It takes fire in the belly to organize a march once, but doing it a second time requires clarity. Acknowledging that a year has gone by with successes and failures and with still much to be done. Being able to create an atmosphere that allows anyone who wants to participate the space to do so.

Organizers and marchers, by the millions, all across the continent showed up, marched, spoke, connected and became for a moment in time peaceful communities. They acknowledged each other and the importance of the many aspects of democracy and community activism they’d been involved in since the last march. To insinuate this lacked clarity is a bit of an insult.

But I understand where that impulse to dismiss comes from because once upon a time, I shared a disdain for the need to be a feminist. I wouldn’t call myself one. I played that silly word game of “I believe everyone is equal, but I’m not a feminist”. Except I was.

I can think of dozens of examples in grade school alone where I all but stood atop a desk and declared war on Sr. Walter Marie’s attempts to make a “proper lady” of me. I could never have been other than a feminist.

But as a young woman, all I could see was the hard work of being a feminist compared to the seemingly more cushy existence of not, and it wasn’t until I was out working on a career and running into roadblocks that my male peers weren’t that it dawned on me that feminism was just this. It was the blatant unfairness of being passed over for jobs that I was the most qualified for in favor of a male colleague who golfed with the principal or coached the football team of a superintendent’s son. There were too many boys’ clubs in too many aspects of life and being the most accomplished or hardest worker was never going to grow me the penis I needed for entry.

Privilege, and I never forget that I have a lot of it these days, makes agnostics of many. The need to believe and fight isn’t so much when bias and bigotry don’t affect your existence all that often. And so many girls are still brought up as objects rather than individuals with dreams and talents of their own that the acceptance of everyday sexism has to reach deafening levels to break through that training.

It’s hard to understand, but there are women who preferred the old way because they believed it benefited them more, and they were willing to make the compromises and personal sacrifices to play along with that game. There are still women who are fine with it and would like to turn back the clock regardless of how that affects other women.

In North America, we like to say that we all have the same rights. We are all equal in the eyes of the law. We all have the same opportunities. Even though we know this isn’t always true because of bigotry and bias, we are mostly united in the belief that we are striving towards that and making good progress.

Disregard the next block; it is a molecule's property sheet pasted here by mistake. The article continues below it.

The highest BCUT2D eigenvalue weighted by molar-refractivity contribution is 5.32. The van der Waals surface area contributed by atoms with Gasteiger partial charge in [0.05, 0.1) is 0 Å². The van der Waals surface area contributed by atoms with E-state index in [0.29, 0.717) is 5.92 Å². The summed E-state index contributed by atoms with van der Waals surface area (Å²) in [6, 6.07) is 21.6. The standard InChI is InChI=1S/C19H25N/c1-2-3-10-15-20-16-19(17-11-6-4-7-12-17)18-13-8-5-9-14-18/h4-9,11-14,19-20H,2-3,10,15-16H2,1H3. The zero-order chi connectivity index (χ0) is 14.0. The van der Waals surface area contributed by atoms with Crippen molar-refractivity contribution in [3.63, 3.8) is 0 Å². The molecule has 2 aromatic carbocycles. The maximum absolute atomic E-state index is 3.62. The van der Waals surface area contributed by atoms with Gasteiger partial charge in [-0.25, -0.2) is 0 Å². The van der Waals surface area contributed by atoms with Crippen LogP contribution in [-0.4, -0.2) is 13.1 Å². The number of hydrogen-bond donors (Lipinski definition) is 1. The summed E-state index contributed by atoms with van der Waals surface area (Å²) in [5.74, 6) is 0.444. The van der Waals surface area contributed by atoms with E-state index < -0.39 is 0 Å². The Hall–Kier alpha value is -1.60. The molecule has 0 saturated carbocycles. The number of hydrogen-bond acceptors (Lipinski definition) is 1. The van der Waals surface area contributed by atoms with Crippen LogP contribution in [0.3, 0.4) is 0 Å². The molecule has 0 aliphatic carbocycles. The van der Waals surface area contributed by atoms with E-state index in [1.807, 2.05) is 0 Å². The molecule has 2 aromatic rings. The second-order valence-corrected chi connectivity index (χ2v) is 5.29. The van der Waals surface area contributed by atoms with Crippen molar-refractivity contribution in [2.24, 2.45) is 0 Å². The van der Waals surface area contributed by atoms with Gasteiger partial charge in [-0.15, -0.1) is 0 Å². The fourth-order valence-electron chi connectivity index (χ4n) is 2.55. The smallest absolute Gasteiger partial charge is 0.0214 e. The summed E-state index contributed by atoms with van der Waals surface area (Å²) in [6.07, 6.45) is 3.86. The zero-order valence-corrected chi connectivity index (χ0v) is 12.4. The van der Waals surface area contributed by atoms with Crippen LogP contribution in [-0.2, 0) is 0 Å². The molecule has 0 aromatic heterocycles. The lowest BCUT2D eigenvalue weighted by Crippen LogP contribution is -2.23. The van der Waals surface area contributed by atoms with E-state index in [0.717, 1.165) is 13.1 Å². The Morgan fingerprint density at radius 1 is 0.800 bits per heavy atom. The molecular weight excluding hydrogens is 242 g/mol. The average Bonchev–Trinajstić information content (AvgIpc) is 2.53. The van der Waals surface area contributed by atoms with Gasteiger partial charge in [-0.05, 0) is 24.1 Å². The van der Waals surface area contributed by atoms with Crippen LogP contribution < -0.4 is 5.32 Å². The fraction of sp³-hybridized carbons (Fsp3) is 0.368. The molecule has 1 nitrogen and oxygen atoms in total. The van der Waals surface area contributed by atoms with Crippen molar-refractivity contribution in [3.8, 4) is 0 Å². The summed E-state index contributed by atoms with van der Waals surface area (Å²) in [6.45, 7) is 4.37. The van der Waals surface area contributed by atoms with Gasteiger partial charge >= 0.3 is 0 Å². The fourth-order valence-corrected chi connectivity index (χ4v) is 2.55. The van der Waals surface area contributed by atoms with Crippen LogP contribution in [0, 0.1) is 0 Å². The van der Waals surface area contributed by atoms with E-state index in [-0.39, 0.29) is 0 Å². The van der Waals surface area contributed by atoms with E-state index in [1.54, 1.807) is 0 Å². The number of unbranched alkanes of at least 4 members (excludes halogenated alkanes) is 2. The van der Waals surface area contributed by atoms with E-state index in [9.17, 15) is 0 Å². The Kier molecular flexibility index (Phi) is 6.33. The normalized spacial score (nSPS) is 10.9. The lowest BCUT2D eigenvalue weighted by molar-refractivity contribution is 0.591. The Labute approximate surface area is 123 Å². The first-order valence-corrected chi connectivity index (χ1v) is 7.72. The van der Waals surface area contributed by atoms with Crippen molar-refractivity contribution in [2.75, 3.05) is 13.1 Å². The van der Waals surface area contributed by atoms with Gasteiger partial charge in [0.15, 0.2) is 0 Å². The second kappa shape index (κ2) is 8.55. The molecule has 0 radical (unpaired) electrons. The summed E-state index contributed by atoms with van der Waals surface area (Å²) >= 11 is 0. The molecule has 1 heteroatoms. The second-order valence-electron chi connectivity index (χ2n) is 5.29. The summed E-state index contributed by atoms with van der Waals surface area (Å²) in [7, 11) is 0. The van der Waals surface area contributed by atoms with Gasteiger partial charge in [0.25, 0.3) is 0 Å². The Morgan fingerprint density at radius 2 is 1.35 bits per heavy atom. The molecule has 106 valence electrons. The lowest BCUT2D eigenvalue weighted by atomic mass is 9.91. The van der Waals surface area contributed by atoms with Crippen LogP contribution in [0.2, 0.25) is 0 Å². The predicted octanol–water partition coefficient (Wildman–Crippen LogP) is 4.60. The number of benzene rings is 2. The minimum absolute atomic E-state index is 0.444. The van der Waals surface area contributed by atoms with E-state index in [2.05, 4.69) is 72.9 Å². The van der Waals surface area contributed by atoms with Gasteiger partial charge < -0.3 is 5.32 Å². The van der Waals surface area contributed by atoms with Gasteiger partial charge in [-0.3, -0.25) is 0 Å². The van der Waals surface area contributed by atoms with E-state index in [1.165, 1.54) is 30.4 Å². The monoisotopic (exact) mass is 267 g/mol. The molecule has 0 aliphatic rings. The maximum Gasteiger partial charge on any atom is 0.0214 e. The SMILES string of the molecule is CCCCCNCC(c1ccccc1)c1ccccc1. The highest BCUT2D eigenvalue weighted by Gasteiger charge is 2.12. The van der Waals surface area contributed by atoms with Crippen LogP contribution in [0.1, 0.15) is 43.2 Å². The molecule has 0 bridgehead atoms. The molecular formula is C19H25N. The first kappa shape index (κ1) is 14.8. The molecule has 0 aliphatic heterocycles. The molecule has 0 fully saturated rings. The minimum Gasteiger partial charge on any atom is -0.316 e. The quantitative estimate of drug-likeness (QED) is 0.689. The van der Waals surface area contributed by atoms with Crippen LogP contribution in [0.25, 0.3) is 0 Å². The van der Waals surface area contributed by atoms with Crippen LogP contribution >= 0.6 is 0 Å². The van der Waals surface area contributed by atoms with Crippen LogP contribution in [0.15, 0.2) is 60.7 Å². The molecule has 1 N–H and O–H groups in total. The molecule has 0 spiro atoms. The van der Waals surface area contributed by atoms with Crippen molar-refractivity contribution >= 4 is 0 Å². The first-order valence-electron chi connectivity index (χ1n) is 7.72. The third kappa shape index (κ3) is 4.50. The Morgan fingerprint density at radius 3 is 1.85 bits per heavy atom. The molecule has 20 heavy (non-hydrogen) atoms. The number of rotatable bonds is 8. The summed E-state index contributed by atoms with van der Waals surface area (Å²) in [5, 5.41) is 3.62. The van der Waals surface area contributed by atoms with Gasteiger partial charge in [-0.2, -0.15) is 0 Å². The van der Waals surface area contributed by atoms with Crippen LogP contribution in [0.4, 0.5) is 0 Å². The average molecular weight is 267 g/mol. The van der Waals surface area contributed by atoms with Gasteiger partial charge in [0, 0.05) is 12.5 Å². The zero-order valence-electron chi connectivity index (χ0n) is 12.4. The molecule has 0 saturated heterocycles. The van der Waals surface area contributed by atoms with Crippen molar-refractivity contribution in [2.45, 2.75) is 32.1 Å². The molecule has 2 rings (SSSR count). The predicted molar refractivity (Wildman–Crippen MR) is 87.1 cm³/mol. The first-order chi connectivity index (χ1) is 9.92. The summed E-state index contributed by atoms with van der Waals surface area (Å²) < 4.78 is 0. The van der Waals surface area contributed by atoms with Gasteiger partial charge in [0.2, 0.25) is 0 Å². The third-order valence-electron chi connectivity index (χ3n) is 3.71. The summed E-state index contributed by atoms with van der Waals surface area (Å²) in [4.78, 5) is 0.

The Women’s March was born out of the angry realization that we’d erred in our belief that good progress was good enough.

Women’s March of 2018 was clearly stating that we know there is more to do, and we are still committed to doing it.


Lots of things about being female that irk and irritate me, but none piss me off more than everyday sexism.

I have spent all but a few years of my life railing against the limitations, inequalities, dangers and outrages visited upon me simply because I am not male.

Decades of my life. Quite literally.

So it stands to reason that I am very interested in varying takes on the subject that appear in the news and on the social media.

Yesterday, a conservative Member of Parliament (MP) Michelle Rempel, who also happens to be the immigration critic, wrote a piece which appeared in The National Post, detailing her ongoing struggles with the daily hassle of trying to represent her constituents while being female.

I’d like to report that the Canadian Parliament is an enlightened bastion of gender equality, and that Canadian men are not sexist Neanderthals in the workplace, but sadly, I cannot.

Here is some of what Ms. Rempel had to say on the subject:

The everyday sexism I face involves confronting the “bitch” epithet when I don’t automatically comply with someone’s request or capitulate on my position on an issue, confronting assumptions that I have gotten to my station in life by (insert your choice of sexual act) with (insert your choice of man in position of authority), enduring speculation and value judgements about my fertility, and responding to commentary that links my appearance to my competency. It involves my ass being occasionally grabbed as a way to shock me into submission. It involves tokenism. It involves sometimes being written off as not serious when I’ve clearly proven I am.